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Story Notes:
I was reading an old Mandy annual with stories of badly-done-to orphans and mean or greedy relatives and it prompted this *alternate universe* story where the Russells aren't quite so willing to take on the Bettany children.
Rix Bettany was fifteen, but that wasn’t old enough not to be sent away to live with a stranger. He sat in the railway carriage trying to suppress the ever-present anger he had felt since the news had arrived from India of his parents’ deaths. Next to him, eleven year-old Jackie dozed. At least he wouldn’t be alone.

He wished Peggy and Bride could come too, but apparently Great Uncle Tom didn’t like women, not even schoolgirls. Jackie didn’t remember their parents; he had only been a baby of eighteen months or so when they had sailed to India for the final time. He had only known the life they had had since, of school and being passed around relatives who didn’t really want the burden or expense of four unwanted children. Until Great Uncle Tom had written to summon the two of them to his large, isolated old house on the Devonshire coast.

Rix sighed and shifted slightly in his seat, dislodging his brother who woke and rubbed his eyes.

“Are we there yet?” he asked, fidgeting to see out of the window. Rix shook his head. “Not far though,” he said, moving to take down their shabby cases from the rack. They were alone in the compartment.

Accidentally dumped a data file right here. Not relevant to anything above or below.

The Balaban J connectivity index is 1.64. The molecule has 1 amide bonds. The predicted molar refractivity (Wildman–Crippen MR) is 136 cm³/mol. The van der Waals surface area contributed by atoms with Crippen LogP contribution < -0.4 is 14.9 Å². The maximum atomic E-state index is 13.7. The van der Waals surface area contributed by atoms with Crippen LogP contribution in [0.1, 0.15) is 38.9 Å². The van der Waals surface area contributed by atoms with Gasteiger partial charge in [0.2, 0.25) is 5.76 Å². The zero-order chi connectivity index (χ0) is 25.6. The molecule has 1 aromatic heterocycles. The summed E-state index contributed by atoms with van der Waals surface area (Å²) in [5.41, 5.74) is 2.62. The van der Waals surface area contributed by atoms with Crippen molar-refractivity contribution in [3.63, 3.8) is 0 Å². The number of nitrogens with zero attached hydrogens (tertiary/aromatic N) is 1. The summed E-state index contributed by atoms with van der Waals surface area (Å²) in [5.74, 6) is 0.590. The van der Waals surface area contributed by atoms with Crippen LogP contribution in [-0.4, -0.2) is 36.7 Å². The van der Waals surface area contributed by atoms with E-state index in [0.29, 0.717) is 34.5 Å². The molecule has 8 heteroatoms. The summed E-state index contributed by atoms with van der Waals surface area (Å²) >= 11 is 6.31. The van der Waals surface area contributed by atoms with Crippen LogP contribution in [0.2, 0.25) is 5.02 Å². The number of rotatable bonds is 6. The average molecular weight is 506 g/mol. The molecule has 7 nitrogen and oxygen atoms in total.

“I wonder what Peggy and Bride are doing? I wish they could have come with us, Rix.”

“Aunt Madge will keep them busy enough,” Rix said, bitterly. Their father’s twin sister had always found the hard-working Bettany girls useful around the house although she had no time whatsoever for her nephews. Her husband, the great Sir James Russell, resented them more. Even so, Rix would rather have been at the Round House now, no matter how bad it was, than being sent to live with someone they didn’t know at all.

“Do you think he’ll meet us?” Jackie asked for about the fifth time.

“I don’t know. Probably not. We’ll have to walk.”

“I hope he won’t be...” Jackie tailed off.

“Won’t be what?”

“Well, like Uncle Jem.” Jackie said. “What if he’s worse?” he finished, in a whisper.

“He can’t possibly be worse,” Rix said, with feeling. “Buck up, Jack. We’ll be all right. I’ll look after you.”



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